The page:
Environmental Groups Urge USPS to Adopt Electric Mail Trucks

November 29, 2017 by Clarissa Hawes

As the U.S. Postal Service tests its new prototypes for the next mail delivery truck, environmental groups and others are urging it to pick an electric vehicle.

In a letter to Postmaster General Megan J. Brennan, the Sierra Club, the Natural Resources Defense Council, the Union of Concerned Scientists and 10 other groups urged the postal service to choose plug-in electric vehicles as it seeks to replace its aging fleet of mail trucks.

If an electric vehicle is chosen, the postal service would have the largest electric vehicle fleet in the world, the Sierra Club said.

“A large USPS order of electric trucks could help catalyze the clean delivery vehicle market and accelerate the adoption of EVs by other fleets,” Luke Tonachel, director of the clean vehicles and fuels project at the Natural Resources Defense Council, told Trucks.com. “USPS has a big opportunity to be a leading innovator and to work to building an oil-free vehicle fleet.”

Five companies have produced prototype delivery vans as part of the postal service’s Next Generation Delivery Vehicles, or NGDVs, program, which the agency is testing in “real-world” conditions in multiple locations.

The postal service said the winner of the vehicle contract, estimated to be worth around $6.3 billion to replace up to 180,000 mail trucks over seven years, will be announced in early 2018.

Two of the companies — VT Hackney/Workhorse and Mahindra — offer delivery vehicles with some level of electrification.

Workhorse electric postal truck side

VT Hackney/Workhorse prototype electric U.S. Postal Service truck. (Photo: Trucks.com)

The VT Hackney/Workhorse all-electric prototype has a small BMW gasoline engine that acts as a generator to extend the range of the truck. The Mahindra prototype has a 2.5-liter engine from General Motors and may be available with a mild hybrid powertrain option.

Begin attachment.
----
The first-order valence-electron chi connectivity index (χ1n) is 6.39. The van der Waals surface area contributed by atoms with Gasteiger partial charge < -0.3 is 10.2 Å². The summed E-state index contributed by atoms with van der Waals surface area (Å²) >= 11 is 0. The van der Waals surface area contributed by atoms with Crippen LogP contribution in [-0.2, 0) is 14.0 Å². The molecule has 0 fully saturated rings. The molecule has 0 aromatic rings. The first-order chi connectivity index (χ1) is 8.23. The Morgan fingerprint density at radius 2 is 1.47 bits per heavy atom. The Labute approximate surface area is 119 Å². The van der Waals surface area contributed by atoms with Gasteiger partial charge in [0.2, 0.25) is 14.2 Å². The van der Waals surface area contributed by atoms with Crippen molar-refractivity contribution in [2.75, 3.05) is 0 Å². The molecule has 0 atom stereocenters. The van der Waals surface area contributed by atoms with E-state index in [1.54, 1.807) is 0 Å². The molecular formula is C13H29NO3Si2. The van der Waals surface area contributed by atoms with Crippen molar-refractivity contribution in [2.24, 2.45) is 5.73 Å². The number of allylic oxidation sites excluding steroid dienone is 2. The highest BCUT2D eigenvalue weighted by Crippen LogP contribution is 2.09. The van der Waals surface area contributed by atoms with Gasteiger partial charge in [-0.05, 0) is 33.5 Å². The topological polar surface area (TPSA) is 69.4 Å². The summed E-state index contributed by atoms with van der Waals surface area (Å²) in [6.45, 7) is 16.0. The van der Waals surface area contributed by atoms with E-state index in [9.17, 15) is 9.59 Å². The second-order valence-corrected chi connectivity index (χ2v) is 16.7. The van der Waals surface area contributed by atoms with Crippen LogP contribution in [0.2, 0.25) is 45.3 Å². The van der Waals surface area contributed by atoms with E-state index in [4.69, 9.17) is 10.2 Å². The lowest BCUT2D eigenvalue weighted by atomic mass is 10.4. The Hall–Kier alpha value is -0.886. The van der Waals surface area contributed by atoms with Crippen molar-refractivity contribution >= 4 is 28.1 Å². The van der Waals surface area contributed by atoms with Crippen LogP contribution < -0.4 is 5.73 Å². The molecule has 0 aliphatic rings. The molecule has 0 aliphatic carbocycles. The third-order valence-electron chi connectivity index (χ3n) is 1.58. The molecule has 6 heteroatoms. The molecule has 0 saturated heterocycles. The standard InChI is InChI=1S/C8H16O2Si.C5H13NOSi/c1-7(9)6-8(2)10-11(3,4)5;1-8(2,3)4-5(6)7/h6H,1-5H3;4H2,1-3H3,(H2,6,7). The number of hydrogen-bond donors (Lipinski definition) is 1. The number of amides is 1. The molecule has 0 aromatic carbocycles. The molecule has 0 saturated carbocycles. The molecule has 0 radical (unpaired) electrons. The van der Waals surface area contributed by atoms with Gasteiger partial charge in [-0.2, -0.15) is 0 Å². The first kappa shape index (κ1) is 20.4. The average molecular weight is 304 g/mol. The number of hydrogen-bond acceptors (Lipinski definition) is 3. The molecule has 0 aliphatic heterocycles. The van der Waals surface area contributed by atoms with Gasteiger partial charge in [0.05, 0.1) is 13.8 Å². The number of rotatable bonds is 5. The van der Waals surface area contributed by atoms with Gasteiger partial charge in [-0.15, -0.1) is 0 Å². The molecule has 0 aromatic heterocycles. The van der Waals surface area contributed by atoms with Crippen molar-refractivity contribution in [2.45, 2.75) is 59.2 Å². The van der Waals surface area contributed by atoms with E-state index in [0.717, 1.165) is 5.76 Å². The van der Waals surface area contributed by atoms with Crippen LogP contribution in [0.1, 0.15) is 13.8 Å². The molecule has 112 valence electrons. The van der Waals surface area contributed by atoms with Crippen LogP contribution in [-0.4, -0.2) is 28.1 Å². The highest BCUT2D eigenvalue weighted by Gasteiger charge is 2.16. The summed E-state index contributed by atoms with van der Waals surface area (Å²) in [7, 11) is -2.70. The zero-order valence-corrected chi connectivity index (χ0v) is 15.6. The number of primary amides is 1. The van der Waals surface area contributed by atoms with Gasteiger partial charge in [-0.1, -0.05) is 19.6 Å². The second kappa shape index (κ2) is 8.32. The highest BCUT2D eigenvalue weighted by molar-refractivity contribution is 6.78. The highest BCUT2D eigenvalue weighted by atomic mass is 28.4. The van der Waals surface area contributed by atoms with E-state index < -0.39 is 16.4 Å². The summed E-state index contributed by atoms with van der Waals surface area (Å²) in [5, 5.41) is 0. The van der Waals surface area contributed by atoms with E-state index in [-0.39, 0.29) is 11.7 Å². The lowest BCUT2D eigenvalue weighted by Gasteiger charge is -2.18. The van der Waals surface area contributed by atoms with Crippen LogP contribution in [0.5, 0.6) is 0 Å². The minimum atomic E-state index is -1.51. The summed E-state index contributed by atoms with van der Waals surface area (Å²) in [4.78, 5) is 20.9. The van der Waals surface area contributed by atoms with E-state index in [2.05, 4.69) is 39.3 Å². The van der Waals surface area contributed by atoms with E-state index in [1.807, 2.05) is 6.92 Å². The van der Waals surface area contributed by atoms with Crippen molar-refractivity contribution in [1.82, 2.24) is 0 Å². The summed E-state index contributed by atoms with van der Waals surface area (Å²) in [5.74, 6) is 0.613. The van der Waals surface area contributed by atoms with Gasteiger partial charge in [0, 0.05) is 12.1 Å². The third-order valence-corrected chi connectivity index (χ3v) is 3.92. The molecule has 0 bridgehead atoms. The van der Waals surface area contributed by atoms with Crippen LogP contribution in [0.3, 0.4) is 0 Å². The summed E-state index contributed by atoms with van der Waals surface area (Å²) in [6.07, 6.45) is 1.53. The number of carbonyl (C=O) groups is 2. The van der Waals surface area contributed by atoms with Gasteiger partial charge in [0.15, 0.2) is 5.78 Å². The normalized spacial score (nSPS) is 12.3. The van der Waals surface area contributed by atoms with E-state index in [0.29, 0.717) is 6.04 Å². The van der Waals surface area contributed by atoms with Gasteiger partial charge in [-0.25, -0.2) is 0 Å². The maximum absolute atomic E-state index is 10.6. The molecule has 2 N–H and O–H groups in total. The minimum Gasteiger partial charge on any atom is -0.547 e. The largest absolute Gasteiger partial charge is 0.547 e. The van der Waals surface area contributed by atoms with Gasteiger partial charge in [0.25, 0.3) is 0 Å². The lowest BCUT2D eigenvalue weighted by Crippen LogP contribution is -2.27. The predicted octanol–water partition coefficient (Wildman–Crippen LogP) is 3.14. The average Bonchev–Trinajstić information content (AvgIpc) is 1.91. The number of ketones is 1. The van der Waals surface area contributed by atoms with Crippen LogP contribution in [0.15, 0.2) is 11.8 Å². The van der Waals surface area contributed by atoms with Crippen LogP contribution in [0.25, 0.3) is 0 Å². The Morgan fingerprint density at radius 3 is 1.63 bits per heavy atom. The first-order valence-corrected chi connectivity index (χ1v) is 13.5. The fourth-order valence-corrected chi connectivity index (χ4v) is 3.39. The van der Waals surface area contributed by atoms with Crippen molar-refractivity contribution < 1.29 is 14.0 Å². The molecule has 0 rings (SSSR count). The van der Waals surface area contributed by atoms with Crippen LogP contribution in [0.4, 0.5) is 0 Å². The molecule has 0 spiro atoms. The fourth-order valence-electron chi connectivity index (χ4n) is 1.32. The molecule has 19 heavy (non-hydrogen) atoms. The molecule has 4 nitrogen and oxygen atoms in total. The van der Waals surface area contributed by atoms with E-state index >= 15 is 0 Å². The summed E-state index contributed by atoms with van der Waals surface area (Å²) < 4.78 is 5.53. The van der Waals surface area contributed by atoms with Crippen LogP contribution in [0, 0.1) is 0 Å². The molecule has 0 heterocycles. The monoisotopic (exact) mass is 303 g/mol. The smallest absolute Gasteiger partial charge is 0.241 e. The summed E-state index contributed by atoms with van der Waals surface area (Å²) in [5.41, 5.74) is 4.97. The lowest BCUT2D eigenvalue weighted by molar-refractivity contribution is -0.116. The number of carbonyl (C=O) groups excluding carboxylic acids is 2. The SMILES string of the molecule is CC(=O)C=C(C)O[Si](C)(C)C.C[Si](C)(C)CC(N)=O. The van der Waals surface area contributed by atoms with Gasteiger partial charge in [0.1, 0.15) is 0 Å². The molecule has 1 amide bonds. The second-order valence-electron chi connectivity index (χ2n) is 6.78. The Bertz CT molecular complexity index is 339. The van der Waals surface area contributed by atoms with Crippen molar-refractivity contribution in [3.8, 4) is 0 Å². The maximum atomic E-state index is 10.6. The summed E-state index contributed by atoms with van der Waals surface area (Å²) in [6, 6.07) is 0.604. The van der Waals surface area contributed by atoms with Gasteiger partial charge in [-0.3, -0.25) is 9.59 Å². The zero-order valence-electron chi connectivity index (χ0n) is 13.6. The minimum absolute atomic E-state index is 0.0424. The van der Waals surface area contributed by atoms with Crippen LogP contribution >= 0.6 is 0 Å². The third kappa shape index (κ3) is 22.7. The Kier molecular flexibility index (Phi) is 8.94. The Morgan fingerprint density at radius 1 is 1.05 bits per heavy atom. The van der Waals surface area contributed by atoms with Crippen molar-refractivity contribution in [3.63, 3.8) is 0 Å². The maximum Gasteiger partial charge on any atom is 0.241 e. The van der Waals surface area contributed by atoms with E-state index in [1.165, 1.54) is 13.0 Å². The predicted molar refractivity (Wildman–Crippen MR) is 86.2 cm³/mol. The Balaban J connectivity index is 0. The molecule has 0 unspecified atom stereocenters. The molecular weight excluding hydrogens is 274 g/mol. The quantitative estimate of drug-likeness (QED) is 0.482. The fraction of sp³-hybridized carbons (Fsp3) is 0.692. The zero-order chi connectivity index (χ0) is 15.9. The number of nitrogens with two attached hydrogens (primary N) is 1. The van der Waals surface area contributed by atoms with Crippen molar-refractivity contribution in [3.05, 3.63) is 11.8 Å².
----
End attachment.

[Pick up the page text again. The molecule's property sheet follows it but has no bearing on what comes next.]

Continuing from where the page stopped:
Switching to electric delivery trucks from gasoline-powered vehicles would save the postal service in fuel costs and reduce emissions while reducing reliance on foreign oil by substituting domestic electricity and reducing maintenance costs, the environmental groups said.

“Adopting lower emission delivery trucks will position USPS as an innovative leader by showing how large government and private fleets can travel on nearly every type of road in the United States while emitting little to no harmful pollutants in our air,” the letter said.

Besides the VT Hackney/Workhorse and Mahindra electric vehicles, other prototypes include vehicles from AM General, Karsan/Morgan Olson and Oshkosh.

“The U.S Postal Service has begun the next phase of its process to develop a future class of delivery vehicles that will incorporate new technology to accommodate a diverse mail mix, enhance safety, improve service, reduce emissions and produce operational savings,” Kim Frum, a USPS spokeswoman, told Trucks.com.

Every three weeks, the five prototypes, which are being tested in different terrains and environments, move to another test area in the U.S.

“The testing will allow the postal service the opportunity to make an informed and educated decision of the future of our vehicle fleet based on carrier feedback and observations,” Frum said.

The new mail truck will replace the Grumman Long Life Vehicle, which was designed in the 1980s.  Of the 215,000 mail trucks in rotation, 140,000 are at least two decades old.

Read Next: Here’s What the Next Generation USPS Mail Truck Will Look Like

2 Responses

  1. Phillip Potter

    Your article indicates that the VT Hackney vehicle is all electric. The fact that the vehicle has a internal combustion engine by definition make the vehicle a hybrid. In fact, I believe that the vehicle is a series hybrid, similar to the Chevy Volt. In addition, you fail to mention that one of AM General’s offerings is also a hybrid.

  2. feyo

    Honestly workhorse looks the best, mahindra looks just as outdated as the ongoing model lol


Leave a Comment

Your email address will not be published.


Subscribe to our mailing lists

Choose one or more topics: